Day 4 - 1st August 2019
The owner of the house we stayed in said that we were welcome to leave the bikes parked where they were until lunchtime so after loading them up we walked the short distance into the centre of Mons.
I said that at nighttime I was underwhelmed with Mons, well in daytime I changed my opinion, it's a lovely place.
Although I think whoever was responsible for naming this place was not very creative.
Just before we got into the very centre of Mons there was a Boulangerie/Patisserie on a corner, with tables inside so we went inside and had coffee and unhealthy pastries for breakfast.
On the next corner was the court, with this colourful artwork outside it.
I just looked at google streetview to check a detail and it reminded me that there was a Versys parked there, the same one that's visible in streetview
We had a wander round the back of the town hall where there was a lovely park.
There was a bit of a space theme going on there, rockets made by school children and this fellow.
Suitably fed, watered and exercised we strolled back to the bikes and rode 5 or 6 miles north east on the N6, to this place. On the right there's a monument with flags and on the left a plaque with flags.
The one on the right marks where the first shots were fired by a British soldier in WW1, by Ernest Thomas although the action had started with a cavalry charge.
The plaque on the left marks the place from where the last shots were fired.
I would guess that 15 men side by side would fit across that road. Space each row at 1 yard centres (to make the arithmetic easier) and all the British soldiers killed between those flags would fill the road for 33 miles. That's before adding on Australia, Canada, India, New Zealand etc.
Back into Mons and we followed the canal a short distance to the east to stop at the place where the action happened that resulted in the first VC of the war being awarded, to Lt. Maurice Dease, and the second to Pt. Sidney Godley in defending this bridge.
"“The machine gun crews were constantly being knocked out. So cramped was their position that when a man was hit he had to be removed before another could take his place. The approach from the trench was across the open, and whenever a gun stopped Lieutenant Maurice Dease... went up to see what was wrong. To do this once called for no ordinary courage. To repeat it several times could only be done with real heroism. Dease was badly wounded on these journeys, but insisted on remaining at duty as long as one of his crew could fire. The third wound proved fatal, and a well deserved VC was awarded him posthumously. By this time both guns had ceased firing, and all the crew had been knocked out. In response to an inquiry whether anyone else knew how to operate the guns Private Godley came forward. He cleared the emplacement under heavy fire and brought the gun into action. But he had not been firing long before the gun was hit and put completely out of action. The water jackets of both guns were riddled with bullets, so that they were no longer of any use. Godley himself was badly wounded and later fell into the hands of the Germans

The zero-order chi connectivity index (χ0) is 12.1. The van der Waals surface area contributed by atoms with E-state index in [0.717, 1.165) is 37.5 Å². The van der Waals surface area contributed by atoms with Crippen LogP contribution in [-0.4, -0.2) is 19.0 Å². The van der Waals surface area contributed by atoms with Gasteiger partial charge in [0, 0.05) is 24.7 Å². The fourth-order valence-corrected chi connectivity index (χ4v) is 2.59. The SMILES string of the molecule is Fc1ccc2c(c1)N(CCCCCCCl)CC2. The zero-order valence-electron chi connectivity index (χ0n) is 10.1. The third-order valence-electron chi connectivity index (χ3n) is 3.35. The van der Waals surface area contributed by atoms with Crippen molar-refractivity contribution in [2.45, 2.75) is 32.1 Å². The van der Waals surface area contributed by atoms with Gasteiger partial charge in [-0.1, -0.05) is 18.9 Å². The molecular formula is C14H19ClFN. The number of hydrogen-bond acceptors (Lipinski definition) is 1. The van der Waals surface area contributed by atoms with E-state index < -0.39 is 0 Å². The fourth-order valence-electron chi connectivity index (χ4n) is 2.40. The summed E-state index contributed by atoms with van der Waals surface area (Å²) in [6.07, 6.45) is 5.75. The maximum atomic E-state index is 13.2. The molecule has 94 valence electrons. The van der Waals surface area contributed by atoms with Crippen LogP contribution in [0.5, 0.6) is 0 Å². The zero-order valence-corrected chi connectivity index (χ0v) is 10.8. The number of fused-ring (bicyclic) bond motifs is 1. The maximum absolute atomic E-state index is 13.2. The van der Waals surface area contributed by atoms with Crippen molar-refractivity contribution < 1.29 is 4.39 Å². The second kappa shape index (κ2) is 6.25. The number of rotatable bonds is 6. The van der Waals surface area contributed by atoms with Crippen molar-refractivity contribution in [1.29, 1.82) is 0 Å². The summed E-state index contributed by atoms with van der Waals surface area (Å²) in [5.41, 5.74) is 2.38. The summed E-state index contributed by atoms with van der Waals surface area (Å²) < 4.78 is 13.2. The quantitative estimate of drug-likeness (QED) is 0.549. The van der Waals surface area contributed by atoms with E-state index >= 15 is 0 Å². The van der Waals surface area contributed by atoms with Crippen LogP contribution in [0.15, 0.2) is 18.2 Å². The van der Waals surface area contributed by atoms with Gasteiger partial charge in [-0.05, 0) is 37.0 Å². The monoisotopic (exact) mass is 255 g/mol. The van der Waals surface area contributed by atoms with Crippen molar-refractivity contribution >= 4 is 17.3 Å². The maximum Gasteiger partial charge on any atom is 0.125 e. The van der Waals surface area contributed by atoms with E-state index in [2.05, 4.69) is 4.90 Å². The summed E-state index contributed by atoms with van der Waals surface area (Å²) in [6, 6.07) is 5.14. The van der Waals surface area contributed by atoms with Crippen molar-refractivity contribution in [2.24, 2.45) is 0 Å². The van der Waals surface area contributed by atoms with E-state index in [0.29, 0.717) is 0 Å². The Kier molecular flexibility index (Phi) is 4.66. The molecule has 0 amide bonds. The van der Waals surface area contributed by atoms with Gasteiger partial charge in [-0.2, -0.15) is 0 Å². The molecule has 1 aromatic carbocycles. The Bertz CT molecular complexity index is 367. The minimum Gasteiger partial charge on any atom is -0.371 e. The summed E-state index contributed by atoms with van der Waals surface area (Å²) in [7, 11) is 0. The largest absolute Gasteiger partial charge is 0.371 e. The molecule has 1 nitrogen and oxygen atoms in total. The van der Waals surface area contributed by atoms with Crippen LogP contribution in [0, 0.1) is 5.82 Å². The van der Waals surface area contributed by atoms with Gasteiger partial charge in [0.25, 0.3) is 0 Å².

It was only a 3 mile ride back into Mons so we parked in the town square and had lunch outside.
After our brief, two hour, lunch break we headed out again. I remember that round the back of the square some builders were working and they had Jack Russell which started barking at me as we were waiting for the traffic to move. When I moved off it stopped barking and launched itself at me clamping its teeth onto my boot. I was a bit worried (not for my boot or toes) that when it fell off I might run it over so I kept the speed right down until it realised that it was not going to win this fight.